Finally, we evaluate our method on the Face Detection Data Set and Benchmark (FDDB) challenge. This challenging dataset contains images of human faces in multiple poses captured in indoor and outdoor settings. To test MMOD, we used it to learn a basic HOG sliding window classifier. Therefore the feature extractor () takes in a window and outputs a HOG vector describing the entire window as was done in Dalal and Triggs’s seminal paper[3]. To illustrate the learned model, the HOG filter resulting from the first FDDB fold is visualized in Figure 4.
During learning, the parameters were set as follows: , , , and . We also upsampled each image by a factor of two so that smaller faces could be detected. Since our HOG filter box is 80x80 pixels in size this upsampling allows us to detect images that are larger than about 40x40 pixels in size. Additionally, we mirrored the dataset, effectively doubling the number of training images. This leads to training sizes of about 5000 images per fold and our optimizer requires approximately 25 minutes per fold.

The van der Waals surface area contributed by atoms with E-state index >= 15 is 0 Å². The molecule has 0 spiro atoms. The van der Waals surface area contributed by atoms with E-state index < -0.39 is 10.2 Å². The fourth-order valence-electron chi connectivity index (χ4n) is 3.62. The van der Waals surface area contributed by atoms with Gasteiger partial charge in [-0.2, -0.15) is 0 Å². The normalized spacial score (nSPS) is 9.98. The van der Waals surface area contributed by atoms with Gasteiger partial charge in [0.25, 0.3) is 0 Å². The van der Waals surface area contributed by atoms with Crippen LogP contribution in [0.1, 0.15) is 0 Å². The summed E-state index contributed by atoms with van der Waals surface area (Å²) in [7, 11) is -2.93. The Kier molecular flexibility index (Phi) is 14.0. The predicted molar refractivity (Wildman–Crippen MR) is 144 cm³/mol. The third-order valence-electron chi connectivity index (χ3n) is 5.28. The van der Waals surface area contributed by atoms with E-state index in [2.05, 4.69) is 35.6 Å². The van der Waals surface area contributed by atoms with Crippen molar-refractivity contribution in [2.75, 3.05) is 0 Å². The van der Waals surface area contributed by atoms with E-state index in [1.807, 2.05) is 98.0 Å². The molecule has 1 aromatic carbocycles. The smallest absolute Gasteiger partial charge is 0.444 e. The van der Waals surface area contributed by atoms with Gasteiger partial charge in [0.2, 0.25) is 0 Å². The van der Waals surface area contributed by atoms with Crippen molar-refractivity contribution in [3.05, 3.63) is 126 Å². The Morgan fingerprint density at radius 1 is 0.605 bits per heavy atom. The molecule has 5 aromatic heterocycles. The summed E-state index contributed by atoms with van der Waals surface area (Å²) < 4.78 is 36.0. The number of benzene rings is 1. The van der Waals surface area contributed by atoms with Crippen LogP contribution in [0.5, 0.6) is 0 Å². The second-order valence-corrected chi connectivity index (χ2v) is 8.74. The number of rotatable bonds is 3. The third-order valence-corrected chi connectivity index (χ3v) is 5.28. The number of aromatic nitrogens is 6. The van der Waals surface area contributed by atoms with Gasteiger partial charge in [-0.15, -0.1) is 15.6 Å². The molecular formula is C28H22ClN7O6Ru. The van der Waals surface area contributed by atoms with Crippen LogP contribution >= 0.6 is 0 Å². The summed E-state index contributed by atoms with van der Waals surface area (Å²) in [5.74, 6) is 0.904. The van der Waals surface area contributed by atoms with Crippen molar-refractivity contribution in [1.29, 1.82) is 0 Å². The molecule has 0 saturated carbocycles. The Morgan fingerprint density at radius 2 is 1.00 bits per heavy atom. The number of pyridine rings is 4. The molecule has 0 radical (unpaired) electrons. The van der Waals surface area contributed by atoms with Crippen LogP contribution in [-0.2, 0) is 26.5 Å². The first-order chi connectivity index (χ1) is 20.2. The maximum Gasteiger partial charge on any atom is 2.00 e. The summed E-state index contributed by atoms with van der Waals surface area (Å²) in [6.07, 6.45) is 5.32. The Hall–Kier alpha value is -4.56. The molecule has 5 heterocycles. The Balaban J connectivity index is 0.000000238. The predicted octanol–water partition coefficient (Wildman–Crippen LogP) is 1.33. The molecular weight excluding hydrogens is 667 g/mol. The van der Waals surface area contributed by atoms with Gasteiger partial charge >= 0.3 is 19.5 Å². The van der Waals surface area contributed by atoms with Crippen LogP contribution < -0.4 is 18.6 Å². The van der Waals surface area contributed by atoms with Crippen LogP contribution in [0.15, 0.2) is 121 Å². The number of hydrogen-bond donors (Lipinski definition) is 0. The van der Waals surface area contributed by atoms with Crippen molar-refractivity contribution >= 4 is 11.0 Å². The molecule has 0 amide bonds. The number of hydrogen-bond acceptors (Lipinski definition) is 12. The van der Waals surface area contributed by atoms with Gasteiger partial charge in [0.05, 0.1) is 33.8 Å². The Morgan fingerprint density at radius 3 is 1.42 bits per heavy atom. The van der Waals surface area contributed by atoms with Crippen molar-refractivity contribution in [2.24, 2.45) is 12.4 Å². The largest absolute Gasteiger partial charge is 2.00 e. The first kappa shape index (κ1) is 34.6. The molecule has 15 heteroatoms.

To perform detection, this single HOG filter is scanned over the image at each level of an image pyramid and any windows which pass a threshold test are output after nonmax suppression is performed. A ROC curve that compares this learned HOG filter against other methods is created by sweeping this threshold and can be seen in Figure 5. To create the ROC curve we followed the FDDB evaluation protocol of performing 10 fold crossvalidation and combining the results in a single ROC curve using the provided FDDB evaluation software. Example images with detection outputs are also shown in Figure 6.
In Figure 5 we see that the HOG filter learned via MMOD substantially outperforms a HOG filter learned with the typical linear SVM “hard negative mining” approach[12] as well as the classic Viola Jones method [19]. Moreover, our single HOG filter learned via MMOD gives a slightly better accuracy than the complex deformable part model of Zhu [22].
6 Conclusion